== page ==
Sand Art for Kids: We’re Bringing the Beach to KinderCare!
By Rachel Ward
It’s nitty, it’s gritty, and it’s a ton of fun for two-year-olds to stomp through and just get down and dirty with! Sand is full of learning opportunities, from experimenting with its unique texture to seeing what can be built from it—and sand art for kids adds a whole new layer of fun.
As adults, we might groan inwardly (or out loud) at having to clean up an exuberantly sandy child, but the mess is truly worth it!
“Kids who get to dig into new textures and natural items like crunchy leaves, prickly sticks, goopy mud, and soft flower petals are more likely to retain information and learn things more easily—because squeezing, throwing, and mashing provides all sorts of information about (almost) everything,” explains Meg Davis from KinderCare’s Education team.
We’re bringing sand into our Discovery Preschool classrooms this week for a summery, beachy activity that brings tons of learning benefits to two-year-olds!
Sand Art in Bottles Builds Many Layers of Learning
With different colors of sand and some extra items for decoration (think rocks and shells), kids are given free rein to create their own beautiful colored layers of sand in plastic bottles.
As children pour and mix sand, they’re building more information about the world around them and beginning to think of new uses for things—like using colored sand and tiny shells to create a beautiful beach scene in a bottle.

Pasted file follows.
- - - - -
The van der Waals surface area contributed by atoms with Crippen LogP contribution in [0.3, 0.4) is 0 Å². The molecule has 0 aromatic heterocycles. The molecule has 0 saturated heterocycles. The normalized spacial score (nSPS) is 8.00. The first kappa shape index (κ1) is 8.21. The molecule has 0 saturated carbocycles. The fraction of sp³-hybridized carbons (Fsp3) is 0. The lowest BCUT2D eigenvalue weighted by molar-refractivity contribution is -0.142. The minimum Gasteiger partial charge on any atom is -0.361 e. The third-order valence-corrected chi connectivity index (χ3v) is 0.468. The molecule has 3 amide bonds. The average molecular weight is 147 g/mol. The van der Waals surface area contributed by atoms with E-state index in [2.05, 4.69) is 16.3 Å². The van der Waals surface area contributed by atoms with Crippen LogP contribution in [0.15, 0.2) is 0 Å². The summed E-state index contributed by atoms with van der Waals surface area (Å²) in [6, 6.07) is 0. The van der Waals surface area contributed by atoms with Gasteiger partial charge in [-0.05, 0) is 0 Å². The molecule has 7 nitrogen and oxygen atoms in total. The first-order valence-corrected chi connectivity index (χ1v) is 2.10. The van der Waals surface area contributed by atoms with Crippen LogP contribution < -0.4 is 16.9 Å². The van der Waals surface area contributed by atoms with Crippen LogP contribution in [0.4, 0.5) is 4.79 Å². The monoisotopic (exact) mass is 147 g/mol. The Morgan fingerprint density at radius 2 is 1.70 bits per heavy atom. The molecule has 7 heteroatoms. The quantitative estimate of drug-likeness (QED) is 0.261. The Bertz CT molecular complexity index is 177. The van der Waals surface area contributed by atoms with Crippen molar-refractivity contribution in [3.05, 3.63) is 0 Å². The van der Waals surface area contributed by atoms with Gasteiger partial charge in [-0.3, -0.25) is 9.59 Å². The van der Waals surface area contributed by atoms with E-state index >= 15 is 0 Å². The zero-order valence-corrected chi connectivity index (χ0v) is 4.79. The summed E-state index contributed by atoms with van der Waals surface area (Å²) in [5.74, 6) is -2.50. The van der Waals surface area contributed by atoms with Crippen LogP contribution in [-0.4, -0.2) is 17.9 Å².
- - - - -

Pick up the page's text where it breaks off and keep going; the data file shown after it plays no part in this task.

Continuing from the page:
Math skills get a boost, too: “By pouring sand into bottles, children are experimenting with measurement concepts, such as size and volume,” explains Davis.
We’ve got you covered while your kids are with us during the day, but you can keep exploring textures at home, too! Check out our sweet and simple ideas for exploring natural materials below.
Going Beyond Sand Art: 3 Ways to Explore Textures at Home
1. Make a mess in the kitchen.
Keep their little hands away from hot burners and give them something else to explore—like pre-cooked oatmeal or rice and flour or sugar. Those fun textures will keep them entertained for a while, and they’ll be amazed when they realize that those dry, hard oatmeal flakes or rice grains turn into the yummy, mushy meal that they love!
2. Plant the seeds for learning in your (patio) garden.
Getting your child involved in gardening holds a lot of benefits for them (including teaching them where food comes from and how to care for nature), but when they get to dig deep into some soil, the fun really begins. Let your child explore how the dirt feels on and around their hands before you get down to business!
3. Get their wheels turning with some basic pottery.
The first pots will probably wind up with a distinctly un-pot-like shape, but getting to mix and mash clay with their hands is a fun and messy experience for little ones. If you’d rather avoid visiting a kiln, you can always grab some play dough or non-hardening clay from a craft store and encourage your child to create a sculpture from scratch!